Heart Failure Reviews

, Volume 18, Issue 1, pp 65–77

Unraveling new mechanisms of exercise intolerance in chronic heart failure. Role of exercise training

  • Viviane M. Conraads
  • Emeline M. Van Craenenbroeck
  • Catherine De Maeyer
  • An M. Van Berendoncks
  • Paul J. Beckers
  • Christiaan J. Vrints
Article

DOI: 10.1007/s10741-012-9324-0

Cite this article as:
Conraads, V.M., Van Craenenbroeck, E.M., De Maeyer, C. et al. Heart Fail Rev (2013) 18: 65. doi:10.1007/s10741-012-9324-0

Abstract

Despite remarkable progress in the therapeutic approach of patients with chronic heart failure (CHF), exercise intolerance remains one of the hallmarks of the disease. During the past two decades, evidence has accumulated to underscore the key role of both endothelial dysfunction and skeletal muscle wasting in the process that gradually leads to physical incapacity. Whereas reverse ventricular remodeling has been attributed to aerobic exercise training, the vast majority of studies conducted in this specific patient population emphasize the reversal of peripheral abnormalities. In this review, we provide a general overview on underlying pathophysiological mechanisms. In addition, emphasis is put on recently identified pathways, which contribute to a deeper understanding of the main causes of exercise tolerance and the potential for reversal through exercise training. Recently, deficient bone marrow-related endothelial repair mechanisms have received considerable attention. Both acute exercise bouts, as well as exercise training, affect the mobilization of endothelial progenitor cells and their function. The observed changes following exercise training are believed to significantly contribute to improvement of peripheral endothelial function, as well as exercise capacity. With regard to skeletal muscle dysfunction and energy deprivation, adiponectin has been suggested to play a significant role. The demonstration of local skeletal muscle adiponectin resistance may provide an interesting and new link between the insulin resistant state and skeletal muscle wasting in CHF patients.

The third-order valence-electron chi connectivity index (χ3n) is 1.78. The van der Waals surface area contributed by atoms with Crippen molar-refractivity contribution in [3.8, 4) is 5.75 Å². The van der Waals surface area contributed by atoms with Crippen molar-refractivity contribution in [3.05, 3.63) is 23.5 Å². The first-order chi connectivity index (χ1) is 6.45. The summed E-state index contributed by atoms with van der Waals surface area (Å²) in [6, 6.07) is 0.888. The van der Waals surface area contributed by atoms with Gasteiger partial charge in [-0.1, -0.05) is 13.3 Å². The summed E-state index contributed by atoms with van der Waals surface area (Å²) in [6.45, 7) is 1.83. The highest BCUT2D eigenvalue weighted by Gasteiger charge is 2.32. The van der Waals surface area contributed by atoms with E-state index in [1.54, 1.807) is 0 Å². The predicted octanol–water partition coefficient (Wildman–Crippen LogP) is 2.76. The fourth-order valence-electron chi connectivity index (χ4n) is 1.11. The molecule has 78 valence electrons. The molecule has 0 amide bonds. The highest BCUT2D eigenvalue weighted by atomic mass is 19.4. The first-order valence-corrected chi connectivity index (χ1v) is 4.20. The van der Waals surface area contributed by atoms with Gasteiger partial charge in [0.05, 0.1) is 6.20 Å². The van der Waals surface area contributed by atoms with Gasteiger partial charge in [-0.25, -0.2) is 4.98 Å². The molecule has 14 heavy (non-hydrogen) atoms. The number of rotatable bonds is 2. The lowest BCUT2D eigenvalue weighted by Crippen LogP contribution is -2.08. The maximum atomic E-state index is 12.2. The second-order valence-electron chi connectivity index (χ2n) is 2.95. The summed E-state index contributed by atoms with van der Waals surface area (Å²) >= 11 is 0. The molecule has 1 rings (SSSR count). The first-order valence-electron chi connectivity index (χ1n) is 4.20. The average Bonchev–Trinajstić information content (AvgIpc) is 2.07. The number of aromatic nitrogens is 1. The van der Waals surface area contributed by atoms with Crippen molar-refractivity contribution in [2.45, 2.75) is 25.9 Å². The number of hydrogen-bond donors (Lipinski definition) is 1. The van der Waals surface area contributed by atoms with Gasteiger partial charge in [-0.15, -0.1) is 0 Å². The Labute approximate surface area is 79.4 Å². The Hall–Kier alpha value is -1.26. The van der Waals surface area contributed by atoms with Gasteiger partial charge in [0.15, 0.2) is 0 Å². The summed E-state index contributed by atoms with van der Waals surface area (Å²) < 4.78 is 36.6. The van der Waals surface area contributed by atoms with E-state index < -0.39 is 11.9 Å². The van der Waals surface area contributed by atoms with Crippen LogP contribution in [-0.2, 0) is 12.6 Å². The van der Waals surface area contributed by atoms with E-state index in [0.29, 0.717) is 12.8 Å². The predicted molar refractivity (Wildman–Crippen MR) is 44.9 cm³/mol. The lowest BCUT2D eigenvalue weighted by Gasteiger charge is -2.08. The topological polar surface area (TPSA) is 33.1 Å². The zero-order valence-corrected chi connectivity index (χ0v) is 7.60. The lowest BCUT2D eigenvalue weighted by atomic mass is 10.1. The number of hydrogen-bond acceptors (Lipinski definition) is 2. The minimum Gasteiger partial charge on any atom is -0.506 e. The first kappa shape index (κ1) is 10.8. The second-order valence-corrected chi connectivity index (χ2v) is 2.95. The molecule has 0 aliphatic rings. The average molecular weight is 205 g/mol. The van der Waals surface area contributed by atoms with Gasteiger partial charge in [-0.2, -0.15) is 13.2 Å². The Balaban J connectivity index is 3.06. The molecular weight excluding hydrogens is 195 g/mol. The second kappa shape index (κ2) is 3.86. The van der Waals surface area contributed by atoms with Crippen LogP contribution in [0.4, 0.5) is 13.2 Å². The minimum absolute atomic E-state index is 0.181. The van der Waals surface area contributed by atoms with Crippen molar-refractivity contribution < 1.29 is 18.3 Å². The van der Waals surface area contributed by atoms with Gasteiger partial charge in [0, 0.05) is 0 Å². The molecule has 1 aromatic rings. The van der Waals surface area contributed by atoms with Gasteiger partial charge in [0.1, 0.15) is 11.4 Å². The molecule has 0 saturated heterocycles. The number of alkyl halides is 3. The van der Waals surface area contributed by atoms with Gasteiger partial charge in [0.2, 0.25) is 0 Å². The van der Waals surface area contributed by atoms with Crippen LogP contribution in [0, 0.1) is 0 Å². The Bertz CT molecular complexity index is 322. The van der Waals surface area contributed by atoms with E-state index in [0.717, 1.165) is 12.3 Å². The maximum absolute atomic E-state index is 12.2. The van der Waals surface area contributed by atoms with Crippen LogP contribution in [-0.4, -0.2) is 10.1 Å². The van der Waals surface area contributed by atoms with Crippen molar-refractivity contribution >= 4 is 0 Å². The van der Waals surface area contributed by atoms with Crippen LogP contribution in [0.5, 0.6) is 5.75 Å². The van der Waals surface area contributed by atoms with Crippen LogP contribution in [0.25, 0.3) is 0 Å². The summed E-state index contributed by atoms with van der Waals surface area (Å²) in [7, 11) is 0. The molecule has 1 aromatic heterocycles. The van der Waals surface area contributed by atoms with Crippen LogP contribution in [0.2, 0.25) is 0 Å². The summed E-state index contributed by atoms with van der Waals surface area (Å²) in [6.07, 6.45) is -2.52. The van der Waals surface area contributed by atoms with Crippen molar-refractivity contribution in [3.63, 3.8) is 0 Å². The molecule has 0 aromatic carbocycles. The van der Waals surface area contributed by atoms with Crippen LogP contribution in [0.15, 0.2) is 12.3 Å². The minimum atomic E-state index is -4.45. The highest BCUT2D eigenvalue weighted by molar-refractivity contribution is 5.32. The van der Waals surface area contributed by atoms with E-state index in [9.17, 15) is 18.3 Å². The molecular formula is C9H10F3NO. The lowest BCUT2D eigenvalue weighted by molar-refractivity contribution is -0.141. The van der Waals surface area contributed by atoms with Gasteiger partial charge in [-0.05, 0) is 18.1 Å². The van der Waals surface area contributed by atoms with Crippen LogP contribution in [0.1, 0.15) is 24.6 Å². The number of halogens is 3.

Keywords

Chronic heart failureExercise trainingEndothelial dysfunctionMuscle wastingEndothelial progenitor cellsAdiponectin

Copyright information

© Springer Science+Business Media, LLC 2012

Authors and Affiliations

  • Viviane M. Conraads
    • 1
    • 2
  • Emeline M. Van Craenenbroeck
    • 1
    • 2
  • Catherine De Maeyer
    • 1
    • 2
  • An M. Van Berendoncks
    • 1
    • 2
  • Paul J. Beckers
    • 1
    • 2
  • Christiaan J. Vrints
    • 1
    • 2
  1. 1.Department of CardiologyAntwerp University HospitalEdegemBelgium
  2. 2.University of AntwerpAntwerpBelgium